Despite these risks – despite the fact that the Mother of our Lord was likely barely a teenager and even more likely terrified of what Gabriel had to say, that her Son would lay claim to the throne of David, bringing him and all of Judea into conflict with Rome and its legions – Mary answered the Lord’s call with these simple words: “Here am I, the servant of the Lord; let it be with me according to your word.”

And here is really the center of this entire feast: in the ancient Greek and Roman myths, gods had children with human women through acts of abduction and  sexual violence. But the God of Israel, the One who has elected Israel from among the nations, the One who looks with favor upon the lowly and casts down the mighty, acts only with the Blessed Virgin’s knowing consent.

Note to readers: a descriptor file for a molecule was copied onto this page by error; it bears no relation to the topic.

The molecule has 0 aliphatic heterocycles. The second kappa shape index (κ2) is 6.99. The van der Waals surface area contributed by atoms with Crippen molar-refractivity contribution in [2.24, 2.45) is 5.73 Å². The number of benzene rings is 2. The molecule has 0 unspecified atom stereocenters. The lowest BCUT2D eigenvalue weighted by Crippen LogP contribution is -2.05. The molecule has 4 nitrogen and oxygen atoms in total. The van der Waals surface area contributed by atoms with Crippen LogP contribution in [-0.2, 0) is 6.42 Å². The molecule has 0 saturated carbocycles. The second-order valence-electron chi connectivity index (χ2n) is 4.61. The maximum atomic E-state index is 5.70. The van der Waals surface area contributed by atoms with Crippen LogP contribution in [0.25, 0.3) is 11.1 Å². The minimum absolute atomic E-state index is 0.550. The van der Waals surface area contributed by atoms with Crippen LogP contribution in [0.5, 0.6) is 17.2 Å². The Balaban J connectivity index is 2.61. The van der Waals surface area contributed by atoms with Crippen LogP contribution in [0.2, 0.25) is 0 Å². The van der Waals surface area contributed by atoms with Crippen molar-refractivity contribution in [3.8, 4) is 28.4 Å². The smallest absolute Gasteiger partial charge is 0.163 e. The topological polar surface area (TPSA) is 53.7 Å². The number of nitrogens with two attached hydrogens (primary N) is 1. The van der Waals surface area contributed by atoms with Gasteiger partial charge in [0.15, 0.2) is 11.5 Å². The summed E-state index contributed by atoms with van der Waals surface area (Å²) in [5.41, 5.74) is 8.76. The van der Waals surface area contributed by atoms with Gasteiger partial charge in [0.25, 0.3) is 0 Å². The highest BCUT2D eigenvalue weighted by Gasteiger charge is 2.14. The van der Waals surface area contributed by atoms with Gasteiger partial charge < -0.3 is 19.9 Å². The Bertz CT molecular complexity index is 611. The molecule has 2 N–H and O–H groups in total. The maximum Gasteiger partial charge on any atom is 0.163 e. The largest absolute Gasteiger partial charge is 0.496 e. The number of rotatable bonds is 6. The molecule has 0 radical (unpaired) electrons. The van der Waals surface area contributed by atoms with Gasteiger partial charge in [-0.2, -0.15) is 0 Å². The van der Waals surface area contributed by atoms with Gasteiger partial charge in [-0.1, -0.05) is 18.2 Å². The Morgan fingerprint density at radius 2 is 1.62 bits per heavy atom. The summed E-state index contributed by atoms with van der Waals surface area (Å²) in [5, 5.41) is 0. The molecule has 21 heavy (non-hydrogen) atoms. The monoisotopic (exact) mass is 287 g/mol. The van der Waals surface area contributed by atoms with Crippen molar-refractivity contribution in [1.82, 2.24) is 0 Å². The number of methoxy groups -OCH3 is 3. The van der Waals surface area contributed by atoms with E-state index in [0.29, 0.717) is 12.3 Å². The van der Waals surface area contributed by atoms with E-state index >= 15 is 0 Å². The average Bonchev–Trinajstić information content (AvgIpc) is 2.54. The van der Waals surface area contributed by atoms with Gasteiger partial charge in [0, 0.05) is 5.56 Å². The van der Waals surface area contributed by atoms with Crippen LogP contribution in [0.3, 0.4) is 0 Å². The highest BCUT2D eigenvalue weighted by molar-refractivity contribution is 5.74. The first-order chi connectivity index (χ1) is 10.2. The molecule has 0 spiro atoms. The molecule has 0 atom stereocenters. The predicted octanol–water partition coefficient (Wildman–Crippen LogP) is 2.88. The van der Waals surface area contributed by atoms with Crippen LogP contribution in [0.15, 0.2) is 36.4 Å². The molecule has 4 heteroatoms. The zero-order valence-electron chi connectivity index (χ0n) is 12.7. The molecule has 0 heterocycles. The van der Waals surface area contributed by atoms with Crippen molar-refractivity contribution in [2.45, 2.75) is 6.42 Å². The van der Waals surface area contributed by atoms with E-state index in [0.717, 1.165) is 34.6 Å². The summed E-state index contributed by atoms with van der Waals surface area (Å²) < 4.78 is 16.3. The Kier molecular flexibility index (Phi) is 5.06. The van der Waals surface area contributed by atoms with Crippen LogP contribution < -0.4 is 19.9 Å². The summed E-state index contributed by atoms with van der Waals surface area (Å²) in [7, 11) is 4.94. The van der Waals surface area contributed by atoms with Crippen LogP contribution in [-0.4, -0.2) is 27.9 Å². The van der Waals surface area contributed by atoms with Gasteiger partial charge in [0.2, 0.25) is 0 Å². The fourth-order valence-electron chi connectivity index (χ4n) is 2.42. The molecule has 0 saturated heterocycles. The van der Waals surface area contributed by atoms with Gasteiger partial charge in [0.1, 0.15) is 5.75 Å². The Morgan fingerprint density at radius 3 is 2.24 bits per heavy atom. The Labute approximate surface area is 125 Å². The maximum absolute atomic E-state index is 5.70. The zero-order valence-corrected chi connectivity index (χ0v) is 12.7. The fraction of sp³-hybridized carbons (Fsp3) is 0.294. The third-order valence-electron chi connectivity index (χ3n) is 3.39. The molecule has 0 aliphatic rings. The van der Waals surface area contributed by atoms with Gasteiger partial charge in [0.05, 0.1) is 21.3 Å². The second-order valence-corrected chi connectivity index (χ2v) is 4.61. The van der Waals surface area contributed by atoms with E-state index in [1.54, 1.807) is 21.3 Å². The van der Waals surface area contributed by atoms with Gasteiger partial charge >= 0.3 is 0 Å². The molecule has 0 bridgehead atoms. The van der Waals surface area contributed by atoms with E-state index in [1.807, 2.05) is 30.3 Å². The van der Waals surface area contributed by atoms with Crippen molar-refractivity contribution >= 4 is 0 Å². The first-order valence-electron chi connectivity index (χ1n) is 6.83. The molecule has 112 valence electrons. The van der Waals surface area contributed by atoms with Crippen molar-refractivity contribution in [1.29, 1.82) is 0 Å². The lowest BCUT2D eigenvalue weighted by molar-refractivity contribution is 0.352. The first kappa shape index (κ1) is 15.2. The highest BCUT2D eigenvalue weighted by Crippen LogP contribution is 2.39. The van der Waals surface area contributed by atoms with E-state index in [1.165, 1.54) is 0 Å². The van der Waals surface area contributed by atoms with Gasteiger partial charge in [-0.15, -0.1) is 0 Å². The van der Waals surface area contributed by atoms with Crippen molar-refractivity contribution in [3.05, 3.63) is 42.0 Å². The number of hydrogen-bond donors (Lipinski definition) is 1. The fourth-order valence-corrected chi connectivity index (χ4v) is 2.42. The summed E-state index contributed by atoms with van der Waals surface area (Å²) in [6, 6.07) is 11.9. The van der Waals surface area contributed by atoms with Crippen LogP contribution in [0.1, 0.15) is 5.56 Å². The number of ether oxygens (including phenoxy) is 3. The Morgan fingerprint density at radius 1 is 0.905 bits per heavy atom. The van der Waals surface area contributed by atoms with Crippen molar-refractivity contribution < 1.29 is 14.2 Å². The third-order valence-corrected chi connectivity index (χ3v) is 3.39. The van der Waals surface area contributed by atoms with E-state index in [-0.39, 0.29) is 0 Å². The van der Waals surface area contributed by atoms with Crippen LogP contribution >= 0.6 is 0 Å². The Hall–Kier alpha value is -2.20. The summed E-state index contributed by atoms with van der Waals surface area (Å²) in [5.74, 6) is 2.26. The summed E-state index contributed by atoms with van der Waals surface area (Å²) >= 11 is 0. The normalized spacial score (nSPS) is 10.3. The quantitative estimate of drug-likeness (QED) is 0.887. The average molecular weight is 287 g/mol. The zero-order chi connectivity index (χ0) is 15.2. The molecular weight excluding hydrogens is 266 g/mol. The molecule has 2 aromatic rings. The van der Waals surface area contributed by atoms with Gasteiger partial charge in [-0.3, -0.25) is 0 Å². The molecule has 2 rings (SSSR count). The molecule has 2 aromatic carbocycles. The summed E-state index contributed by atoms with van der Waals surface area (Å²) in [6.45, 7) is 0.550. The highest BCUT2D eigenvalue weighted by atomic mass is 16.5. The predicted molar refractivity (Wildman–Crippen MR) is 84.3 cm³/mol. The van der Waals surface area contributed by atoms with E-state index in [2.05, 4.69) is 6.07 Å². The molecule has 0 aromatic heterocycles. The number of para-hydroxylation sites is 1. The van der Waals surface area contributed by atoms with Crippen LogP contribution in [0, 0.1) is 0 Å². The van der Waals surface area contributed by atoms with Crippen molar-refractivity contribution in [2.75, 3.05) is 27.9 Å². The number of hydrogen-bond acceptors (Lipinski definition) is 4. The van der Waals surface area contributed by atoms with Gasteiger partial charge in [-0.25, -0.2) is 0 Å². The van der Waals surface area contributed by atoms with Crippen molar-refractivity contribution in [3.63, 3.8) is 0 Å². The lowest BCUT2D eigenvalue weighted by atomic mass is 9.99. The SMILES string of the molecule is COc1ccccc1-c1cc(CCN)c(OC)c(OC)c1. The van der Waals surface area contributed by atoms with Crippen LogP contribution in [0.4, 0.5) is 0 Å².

God’s covenant to bless the whole world through Abraham and Sarah’s descendants rests on the shoulders of a young woman who is willing to bear the Only-Begotten into the world.

Listen, dear ones, and hear what God is asking of you, the role our Lord has called you to play in this covenant. And despite all fears, tribulations, and threats, know this: You, too, are highly-favored, and the Lord is with you.

Amen.

Blind, but Now I See

A Homily for the Fourth Sunday in Lent

Texts: Ephesians 5:8-14; St. John 9:1-41


Grace to you and Peace from God our Heavenly Father and Christ Jesus our Lord, the Light of the World who restores sight to the blind. Amen.